Saturday, May 8, 2010

REVIEW: Paul Lewis Plays Beethoven with the Hong Kong Philharmonic Orchestra

I went in with the concerto and came out with the symphony.

Last night’s (7th of May) performance entitled, Paul Lewis Plays Beethoven, played to a full house at the Hong Kong Cultural Centre Concert Hall. In fact, because of my late ticket change, I had to give up my usual seat and sit in the choir stall. Luckily, I was given a seat on the stage right, thus providing me with a great view of the pianist’s hand. For this I have to thank the HKPO’s wonderful staff in trying their best to accommodate my request. Part of a Beethoven Trilogy, this first installment comprised of Leonore: Overture No. 3, Op. 72a, Piano Concerto No. 5 in E flat (Emperor), Op. 73; and Symphony No. 5 in C minor, Op. 67.

The Leonore: Overture No. 3, Op. 72 opened the concert. It was played well, but it didn’t sound fresh and I am afraid that this sentiment continued onto the Piano Concerto No. 5 in E flat (Emperor), Op. 73. This may be due to where I was sitting or I could have ruined it for myself by listening to several Emperor recordings prior to the concert.

I tried very hard to love the performance, but I came away unmoved. My expectation was high and why not? Every one of Paul’s Beethoven Piano Sonatas CD series (four in all) was included in Gramophone magazine's "Editor's Choice". In 2008, the volume 4 of the series was awarded Gramophone's "Best Instrumental" recording and "Best Recording of the Year". That is no small feat! While I am familiar with the name Paul Lewis, my first encounter of his performance came when I bought his and Mark Padmore’s critically acclaimed Schubert’s Winterreise. The partnership was very good and I have to say that it ranks within the top three of my twenty-something recordings of this cycle.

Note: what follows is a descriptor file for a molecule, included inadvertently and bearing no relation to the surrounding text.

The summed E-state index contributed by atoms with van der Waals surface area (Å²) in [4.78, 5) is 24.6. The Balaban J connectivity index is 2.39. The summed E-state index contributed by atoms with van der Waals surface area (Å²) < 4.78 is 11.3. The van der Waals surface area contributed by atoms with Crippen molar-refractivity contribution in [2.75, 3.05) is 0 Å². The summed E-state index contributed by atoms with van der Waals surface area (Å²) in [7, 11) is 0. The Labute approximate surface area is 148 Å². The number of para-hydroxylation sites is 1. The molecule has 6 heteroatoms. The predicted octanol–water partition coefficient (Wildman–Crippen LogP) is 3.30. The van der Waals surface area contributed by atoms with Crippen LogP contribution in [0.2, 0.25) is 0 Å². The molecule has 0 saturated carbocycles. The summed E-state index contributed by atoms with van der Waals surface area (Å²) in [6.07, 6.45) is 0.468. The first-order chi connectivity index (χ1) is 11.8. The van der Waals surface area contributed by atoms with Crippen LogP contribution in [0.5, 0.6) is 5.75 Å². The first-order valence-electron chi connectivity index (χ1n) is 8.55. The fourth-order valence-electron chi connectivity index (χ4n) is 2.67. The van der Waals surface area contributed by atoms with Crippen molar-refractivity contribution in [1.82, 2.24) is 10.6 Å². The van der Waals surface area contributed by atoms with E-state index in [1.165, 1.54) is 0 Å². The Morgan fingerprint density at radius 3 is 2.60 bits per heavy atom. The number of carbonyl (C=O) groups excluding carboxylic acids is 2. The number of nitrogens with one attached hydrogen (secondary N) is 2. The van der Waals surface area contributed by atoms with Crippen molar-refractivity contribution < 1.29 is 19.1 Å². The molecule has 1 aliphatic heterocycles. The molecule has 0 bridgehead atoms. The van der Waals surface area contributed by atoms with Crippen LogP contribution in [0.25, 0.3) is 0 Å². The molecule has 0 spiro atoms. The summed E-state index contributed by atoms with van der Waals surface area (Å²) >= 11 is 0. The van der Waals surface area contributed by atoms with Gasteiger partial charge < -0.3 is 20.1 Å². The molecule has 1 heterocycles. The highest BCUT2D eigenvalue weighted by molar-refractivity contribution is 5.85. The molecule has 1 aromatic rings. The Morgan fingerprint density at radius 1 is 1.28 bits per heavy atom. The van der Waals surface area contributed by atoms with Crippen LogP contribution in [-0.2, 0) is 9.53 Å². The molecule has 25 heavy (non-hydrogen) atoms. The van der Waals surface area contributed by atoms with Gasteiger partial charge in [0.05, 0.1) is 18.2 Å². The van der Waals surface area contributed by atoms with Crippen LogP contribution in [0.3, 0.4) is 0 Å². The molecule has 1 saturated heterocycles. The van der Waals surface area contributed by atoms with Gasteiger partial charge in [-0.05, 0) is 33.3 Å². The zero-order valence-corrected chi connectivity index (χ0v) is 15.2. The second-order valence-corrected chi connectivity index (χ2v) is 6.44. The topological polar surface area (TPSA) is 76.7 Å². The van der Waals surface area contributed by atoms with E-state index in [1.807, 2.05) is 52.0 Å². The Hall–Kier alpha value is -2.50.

There is no denying that Paul is an outstanding musician with exceptional technique; and one great example was the cadenza in the first movement. The cadenza was executed in exquisite tone and formidable elegance. Another great moment was the partnership of Paul and the HKPO at the start of the 3rd movement. It was focused and exciting while Paul tackled all the tricky scale passages with graceful buoyant touch. However, overall, I came away impressed but not excited. The interpretation was standard and safe.

The Symphony No. 5 in C minor, Op. 67, on the other hand, was absolutely fantastic! From the start till the end, the playing was rich and lustrous, exploring and capturing the innate brilliance of the score. The reading, more than splendidly articulated, was also discriminatingly dynamic. Edo de Waart was able to provoke tension in elegance and warmth in intensity. For such a popular and well-known symphony, there are always a lot of preconceptions and expectations to compete against and/or live up to. In this case, expectations were both met and exceeded.

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